The battery will be 3.6V RCR123A
The control commands will be sent via the ArxRobot app and the Arxterra Control Panel
The ScrewDriver dimensions will not exceed the size of the 3DoT board and the motors
Allocated Requirements / System Resource Reports
The ScrewDriver has had a prototype and final both designed and printed differently. Both required different allocations since they were drastically different in size, motors and electronics. Since the focus is shifted to the final project, the following mass and power allocations are for the final robot while the cost will cover both the prototype and final.
Mass Shared Resource Report / Allocation
Figure 2: The rated torque of our 6V DC motors is 0.7 kg.cm meaning that it can lift 700 g 1 cm. By choosing 250 g as our mass allocation we ensure that the motors can easily support the weight of the robot and have enough propelling force to overcome rough terrain without getting stuck due to being too heavy.
Power Shared Resource Report / Allocation
Figure 3: We selected the battery size as 650 mAh since the 3DoT board has that built in. We don’t require a larger battery because our total current draw is 353.07 mA meaning that the battery can theoretically support the robot for 1.84 hours. The robot will need much less time to finish the mission course as shown here.
Other Shared Resource Report(s) / Allocation
Figure 4 :This shows the STL files sliced to calculate the estimated print time and weight. Displayed here are both the chassis and screws.
Estimated Cost: $10.29
Estimated ABS Filament Needed: 99.49 grams
Estimated Print Time: 5.71 hours
Estimated Cost: $9.77
Estimated ABS Filament Needed: 68.83 grams
Estimated Print Time: 4.86 hours
Total Estimated Cost: $20.06
Total Mass: 0.168 kg
Total Estimated Print Time: 10.57 hours
The assigned project schedule was followed for the most part and the project is progressing as schedule and hence should be complete on time as scheduled.
Project WBS and PBS
The PBS shown below is broken up into two main parts: The chassis and the screws. The screws will only involve 3D modeling and printing them as well as find a way to attach them to the chassis. The chassis will involve both a manufacturing and an electronics component. The electronics component involves the motors, microcontroller and Bluetooth communication. The belt and pulley system will involve the power transfer from the motors to the screws.
Figure 5: This block diagram shows the product breakdown structure of the ScrewDriver
The WBS below shows the work overview done throughout the semester to have the ScrewDriver built and successfully complete the mission. The electronics and control engineer is responsible for the motors and any electronics or applications involved in controlling them while the design and manufacturing engineer is responsible for the 3D modeling, 3D printing and assembly component of the robot.
Figure 6: The block diagram show the work breakdown schedule over the entire semster.
Figure 7: Cost report for the 3DoT ScrewDriver. Most of the cost was due to building the prototype. Since testing had to be done quickly all the separate components of the 3DoT board needed to be purchased quickly. The final robot however, is significantly smaller and all that needs to be purchased is a pulley kit and the motors because the 3DoT board puts all the required electronics on a small PCB. The motors are not included in the cost report because they were already purchased and not used in a previous semester.
The project schedule below shows the progress of the project from the beginning. The project schedule is being followed diligently and the robot should be complete before the day of the final.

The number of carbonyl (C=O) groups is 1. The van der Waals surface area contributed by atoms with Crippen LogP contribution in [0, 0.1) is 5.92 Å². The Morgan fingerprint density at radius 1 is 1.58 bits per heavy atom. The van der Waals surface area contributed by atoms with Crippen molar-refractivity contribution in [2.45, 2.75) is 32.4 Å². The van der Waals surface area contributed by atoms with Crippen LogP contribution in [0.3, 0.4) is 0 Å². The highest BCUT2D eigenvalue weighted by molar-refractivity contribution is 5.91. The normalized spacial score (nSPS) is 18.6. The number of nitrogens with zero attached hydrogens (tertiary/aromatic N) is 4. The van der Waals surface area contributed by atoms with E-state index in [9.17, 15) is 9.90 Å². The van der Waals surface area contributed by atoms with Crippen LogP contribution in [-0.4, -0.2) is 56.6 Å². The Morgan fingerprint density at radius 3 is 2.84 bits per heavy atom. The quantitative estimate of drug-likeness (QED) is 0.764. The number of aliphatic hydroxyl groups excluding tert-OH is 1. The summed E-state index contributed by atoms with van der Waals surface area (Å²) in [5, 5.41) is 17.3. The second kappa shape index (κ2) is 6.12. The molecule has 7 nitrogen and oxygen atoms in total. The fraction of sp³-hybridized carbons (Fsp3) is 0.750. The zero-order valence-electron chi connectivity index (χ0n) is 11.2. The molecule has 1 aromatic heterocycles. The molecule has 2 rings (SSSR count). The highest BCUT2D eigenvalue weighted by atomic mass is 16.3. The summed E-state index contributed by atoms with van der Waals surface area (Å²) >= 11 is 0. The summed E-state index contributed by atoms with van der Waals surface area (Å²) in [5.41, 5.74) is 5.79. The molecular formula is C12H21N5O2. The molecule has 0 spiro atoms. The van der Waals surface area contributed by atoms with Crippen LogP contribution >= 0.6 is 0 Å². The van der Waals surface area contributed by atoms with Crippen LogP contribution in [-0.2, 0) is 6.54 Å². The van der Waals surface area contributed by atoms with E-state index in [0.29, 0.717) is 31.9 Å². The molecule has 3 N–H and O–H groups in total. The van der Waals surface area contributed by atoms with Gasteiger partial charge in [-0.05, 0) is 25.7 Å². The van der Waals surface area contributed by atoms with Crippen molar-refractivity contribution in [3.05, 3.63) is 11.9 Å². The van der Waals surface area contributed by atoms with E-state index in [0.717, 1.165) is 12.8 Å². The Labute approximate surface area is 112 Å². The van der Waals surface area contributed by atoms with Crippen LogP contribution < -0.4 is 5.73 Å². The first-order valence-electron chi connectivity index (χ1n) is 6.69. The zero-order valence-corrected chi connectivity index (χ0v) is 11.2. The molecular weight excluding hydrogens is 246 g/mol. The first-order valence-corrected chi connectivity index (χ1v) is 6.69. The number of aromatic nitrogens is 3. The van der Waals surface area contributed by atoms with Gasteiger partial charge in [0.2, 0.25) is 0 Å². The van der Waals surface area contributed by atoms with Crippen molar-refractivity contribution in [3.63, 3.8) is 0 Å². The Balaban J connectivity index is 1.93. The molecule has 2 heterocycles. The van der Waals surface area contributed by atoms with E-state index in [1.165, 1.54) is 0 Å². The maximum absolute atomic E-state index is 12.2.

Figure 8: The project schedule along with logged hours is shown in this figure.
Figure 9: Projected critical path of the project
The critical path of the project is shown above and it illustrates how many tasks were performed in parallel to get to this point of completion.
Burndown and/or Percent Complete
CAD MODELING (PROTOTYPE)
CODE FOR DC MOTOR CONTROL
TESTING CURRENT DRAW OF COMPONENTS
BLUETOOTH CONTROL CODE
CONFIGURE ARXTERRA APP
ADDING CUSTOM AVATAR TO CONTROL PANEL
CUSTOMIZING ARXTERRA CONTROL PANEL
PURCHASING PARTS FOR PROTOTYPE
TESTING TOTAL CURRENT DRAW
CAD MODELING (FINAL DESIGN)
SELECTING MOTORS (FINAL DESIGN)
SELECTING PARTS FOR FINAL DESIGN
SELECTING ELECTRONICS (3DOT, AND MOTORS)
MEASURING CURRENT DRAW OF COMPONENTS
ASSEMBLY OF FINAL DESIGN
TESTING FINAL DESIGN
TESTING CURRENT DRAW OF FINAL DESIGN
25/25 = 100%
Concept and Preliminary Design
The ScrewDriver has gone through many iterations conceptually, but only two of those concepts were printed and actually came to life. The prototype was the bigger, bulkier version while the final design is the small, agile version that uses the 3DoT board for control.
Screw-Driver was the first of its generation, so obviously no literature could be found for research on the Arxterra Website. What research we did conduct on screw propelled vehicles and robots was done on other websites. For example, an article on Instructables featured the build of a small, remotely controlled screw propelled robot. This article first served as our initial guidance for understanding the basics of robot building, and helped us greatly in designing and assembling our rapid prototype. Further research done on the theory, i.e. screw-propulsion physics, came from the website Research Gate. Without knowledge gained from this research, the D&M engineer could not inform the E&C engineer on how the motors should operate for any given motion of the robot. Other research on physics, electronics, and coding was also done on various other websites.
The unique features of the ScrewDriver are:
Cupola: It solves the problem of which direction is forward since any direction can be forward.
O-Rings: It solves the problem with belts not being flexible they save the time spent 3D modeling a small belt.
Nut catches: The nut catches allow easier assembly and reassembly of the robot and saves the trouble of holding the nut while assembling it.
Metal shafts through the screws: These shafts give the screws rigidity and extra resistance to shattering. They also allow the screws to easy attach to ball bearings for reduced friction upon rotation.